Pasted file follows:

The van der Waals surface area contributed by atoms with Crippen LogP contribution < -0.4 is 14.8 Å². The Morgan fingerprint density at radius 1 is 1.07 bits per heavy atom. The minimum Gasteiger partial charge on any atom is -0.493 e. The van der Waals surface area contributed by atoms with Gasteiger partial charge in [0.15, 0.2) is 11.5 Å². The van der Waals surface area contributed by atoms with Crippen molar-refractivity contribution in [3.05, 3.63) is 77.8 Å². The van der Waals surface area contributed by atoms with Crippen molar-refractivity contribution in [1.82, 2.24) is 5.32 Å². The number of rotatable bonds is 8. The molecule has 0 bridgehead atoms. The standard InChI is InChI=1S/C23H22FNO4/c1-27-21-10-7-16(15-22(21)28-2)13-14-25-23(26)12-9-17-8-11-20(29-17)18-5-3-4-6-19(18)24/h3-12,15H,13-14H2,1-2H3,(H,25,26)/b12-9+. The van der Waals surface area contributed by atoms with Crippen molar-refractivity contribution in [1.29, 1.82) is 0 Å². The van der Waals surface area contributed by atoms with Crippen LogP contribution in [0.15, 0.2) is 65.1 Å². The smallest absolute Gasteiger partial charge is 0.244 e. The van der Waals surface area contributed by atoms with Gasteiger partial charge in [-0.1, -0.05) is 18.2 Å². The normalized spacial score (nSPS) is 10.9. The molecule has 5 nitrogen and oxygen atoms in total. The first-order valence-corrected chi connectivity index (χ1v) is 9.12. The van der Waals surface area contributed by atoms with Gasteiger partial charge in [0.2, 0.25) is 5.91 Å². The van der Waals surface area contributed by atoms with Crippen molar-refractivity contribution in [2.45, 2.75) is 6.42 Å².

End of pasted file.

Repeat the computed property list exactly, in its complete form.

The van der Waals surface area contributed by atoms with Crippen LogP contribution < -0.4 is 14.8 Å². The Morgan fingerprint density at radius 1 is 1.07 bits per heavy atom. The minimum Gasteiger partial charge on any atom is -0.493 e. The van der Waals surface area contributed by atoms with Gasteiger partial charge in [0.15, 0.2) is 11.5 Å². The van der Waals surface area contributed by atoms with Crippen molar-refractivity contribution in [3.05, 3.63) is 77.8 Å². The van der Waals surface area contributed by atoms with Crippen molar-refractivity contribution in [1.82, 2.24) is 5.32 Å². The number of rotatable bonds is 8. The molecule has 0 bridgehead atoms. The standard InChI is InChI=1S/C23H22FNO4/c1-27-21-10-7-16(15-22(21)28-2)13-14-25-23(26)12-9-17-8-11-20(29-17)18-5-3-4-6-19(18)24/h3-12,15H,13-14H2,1-2H3,(H,25,26)/b12-9+. The van der Waals surface area contributed by atoms with Crippen molar-refractivity contribution in [1.29, 1.82) is 0 Å². The van der Waals surface area contributed by atoms with Crippen LogP contribution in [0.15, 0.2) is 65.1 Å². The smallest absolute Gasteiger partial charge is 0.244 e. The van der Waals surface area contributed by atoms with Gasteiger partial charge in [-0.1, -0.05) is 18.2 Å². The normalized spacial score (nSPS) is 10.9. The molecule has 5 nitrogen and oxygen atoms in total. The first-order valence-corrected chi connectivity index (χ1v) is 9.12. The van der Waals surface area contributed by atoms with Gasteiger partial charge in [0.2, 0.25) is 5.91 Å². The van der Waals surface area contributed by atoms with Crippen molar-refractivity contribution in [2.45, 2.75) is 6.42 Å².